It’s worth remembering a 2012 Productivity Commission report into problem gambling. The recommendation was to progress to an Australia wide poker machine pre-commitment system – under which players could set spending limits on all poker machines – by 2016. A Senate committee recommended this be mandatory. The Gillard Labor Government watered this recommendation down to voluntary and of course the Abbott Government rescinded the lot.
The Productivity Commission has no real power. It is advisory. The suggested Health Reform Commission has no real power. It is a potential force for good only insofar as its suggestions can fit with the barriers to reform outlined by Ms King in her address, which do not look as though they will change even in the medium-term future.
But as has been pointed out by John Dwyer previously: “the Commission must have the authority to implement change and have a vision for ten years of continuous improvement”.
The vision may well be developed by such a Commission. Without such authority, however, lasting reform will be minimal. Perhaps hidden in the political strategy is an intention to consider giving such authority to the Commission as it evolves. Without such intention Labor cannot move significantly towards its stated vision.
But Labor is not even demonstrating it is interested in getting useful advice about big picture items like the private health care system. Government funds 30 percent of the costs of private hospitals (AIHW Australia’s Health 2018) but the proposed Productivity Commission ‘root-and-branch review of the entire private healthcare system’ mentioned in the presentation ignores this funding and in particular the private health insurance rebate (see my previous article on this).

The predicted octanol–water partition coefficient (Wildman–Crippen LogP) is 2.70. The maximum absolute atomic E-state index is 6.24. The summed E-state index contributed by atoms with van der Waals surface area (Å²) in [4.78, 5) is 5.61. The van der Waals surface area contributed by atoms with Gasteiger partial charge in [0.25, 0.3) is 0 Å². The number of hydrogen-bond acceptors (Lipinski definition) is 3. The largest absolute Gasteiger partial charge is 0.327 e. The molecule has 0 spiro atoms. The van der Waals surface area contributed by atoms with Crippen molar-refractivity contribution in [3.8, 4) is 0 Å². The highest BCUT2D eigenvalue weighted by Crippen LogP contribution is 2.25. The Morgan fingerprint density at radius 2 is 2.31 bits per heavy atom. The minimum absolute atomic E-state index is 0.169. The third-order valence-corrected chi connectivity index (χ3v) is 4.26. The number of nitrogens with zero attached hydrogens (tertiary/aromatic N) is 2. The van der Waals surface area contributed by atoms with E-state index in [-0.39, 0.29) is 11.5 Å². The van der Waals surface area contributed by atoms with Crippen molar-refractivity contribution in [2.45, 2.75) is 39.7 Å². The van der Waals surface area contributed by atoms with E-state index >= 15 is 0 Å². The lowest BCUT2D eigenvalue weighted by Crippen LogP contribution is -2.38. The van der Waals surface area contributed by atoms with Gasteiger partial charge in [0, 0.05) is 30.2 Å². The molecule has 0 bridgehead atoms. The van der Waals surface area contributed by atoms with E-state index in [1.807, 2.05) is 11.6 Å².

As well as suggesting a basic lack of knowledge of botany, such reluctance to even seek advice does not bode well for the usefulness of the proposed Health Reform Commission.
Beyond the low bar
Labor’s health policy direction is positive. It is so much better than that of the Coalition which does, however, set a very low bar. To date, Labor has not demonstrated it is pursuing policies to achieve its vision.
With this approach we will continue to have health care but not a health system.
The perspective for our patients and their families will not change.
The nightmare for them consists of multiple poorly connected pieces: the public hospital system, the publicly subsidised private hospital system, the GP system, the publicly subsidised private specialist system, the community care system, the publicly funded private allied health system, the mental health system, the private dental system, the publicly funded private dental system, the public dental system, the aged care system, and a myriad of other pieces.
We can do better.
• Dr Tim Woodruff is president of the Doctors Reform Society, an organisation of doctors and medical students promoting measures to improve health for all, in a socially just and equitable way. On Twitter @drsreform
This article was first published at John Menadue’s site, Pearls and Irritations